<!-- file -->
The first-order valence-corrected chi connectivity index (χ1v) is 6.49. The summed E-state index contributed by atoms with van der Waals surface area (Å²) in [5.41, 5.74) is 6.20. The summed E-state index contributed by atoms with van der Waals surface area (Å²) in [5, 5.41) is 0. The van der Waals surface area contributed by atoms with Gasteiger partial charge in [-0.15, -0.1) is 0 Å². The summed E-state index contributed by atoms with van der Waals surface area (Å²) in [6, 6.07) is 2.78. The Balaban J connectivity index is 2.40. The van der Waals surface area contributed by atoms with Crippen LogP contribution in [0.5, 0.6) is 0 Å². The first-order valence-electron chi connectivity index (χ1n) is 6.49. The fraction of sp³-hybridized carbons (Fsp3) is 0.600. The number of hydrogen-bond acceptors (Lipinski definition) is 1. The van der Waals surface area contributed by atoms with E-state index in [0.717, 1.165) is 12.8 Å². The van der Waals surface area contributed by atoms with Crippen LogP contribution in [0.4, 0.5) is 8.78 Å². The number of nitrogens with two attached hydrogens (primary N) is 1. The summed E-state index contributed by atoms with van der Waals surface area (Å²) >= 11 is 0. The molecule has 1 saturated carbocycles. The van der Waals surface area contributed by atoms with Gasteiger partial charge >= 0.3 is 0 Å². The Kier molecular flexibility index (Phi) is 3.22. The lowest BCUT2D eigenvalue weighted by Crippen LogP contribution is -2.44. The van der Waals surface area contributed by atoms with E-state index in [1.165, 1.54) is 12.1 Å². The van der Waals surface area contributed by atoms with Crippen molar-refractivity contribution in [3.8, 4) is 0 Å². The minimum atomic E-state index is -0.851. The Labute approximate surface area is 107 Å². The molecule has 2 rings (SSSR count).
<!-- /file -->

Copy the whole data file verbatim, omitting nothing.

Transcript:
The first-order valence-corrected chi connectivity index (χ1v) is 6.49. The summed E-state index contributed by atoms with van der Waals surface area (Å²) in [5.41, 5.74) is 6.20. The summed E-state index contributed by atoms with van der Waals surface area (Å²) in [5, 5.41) is 0. The van der Waals surface area contributed by atoms with Gasteiger partial charge in [-0.15, -0.1) is 0 Å². The summed E-state index contributed by atoms with van der Waals surface area (Å²) in [6, 6.07) is 2.78. The Balaban J connectivity index is 2.40. The van der Waals surface area contributed by atoms with Crippen LogP contribution in [0.5, 0.6) is 0 Å². The first-order valence-electron chi connectivity index (χ1n) is 6.49. The fraction of sp³-hybridized carbons (Fsp3) is 0.600. The number of hydrogen-bond acceptors (Lipinski definition) is 1. The van der Waals surface area contributed by atoms with E-state index in [0.717, 1.165) is 12.8 Å². The van der Waals surface area contributed by atoms with Crippen LogP contribution in [0.4, 0.5) is 8.78 Å². The number of nitrogens with two attached hydrogens (primary N) is 1. The summed E-state index contributed by atoms with van der Waals surface area (Å²) >= 11 is 0. The molecule has 1 saturated carbocycles. The van der Waals surface area contributed by atoms with Gasteiger partial charge >= 0.3 is 0 Å². The Kier molecular flexibility index (Phi) is 3.22. The lowest BCUT2D eigenvalue weighted by Crippen LogP contribution is -2.44. The van der Waals surface area contributed by atoms with E-state index in [1.165, 1.54) is 12.1 Å². The van der Waals surface area contributed by atoms with Crippen molar-refractivity contribution in [3.8, 4) is 0 Å². The minimum atomic E-state index is -0.851. The Labute approximate surface area is 107 Å². The molecule has 2 rings (SSSR count).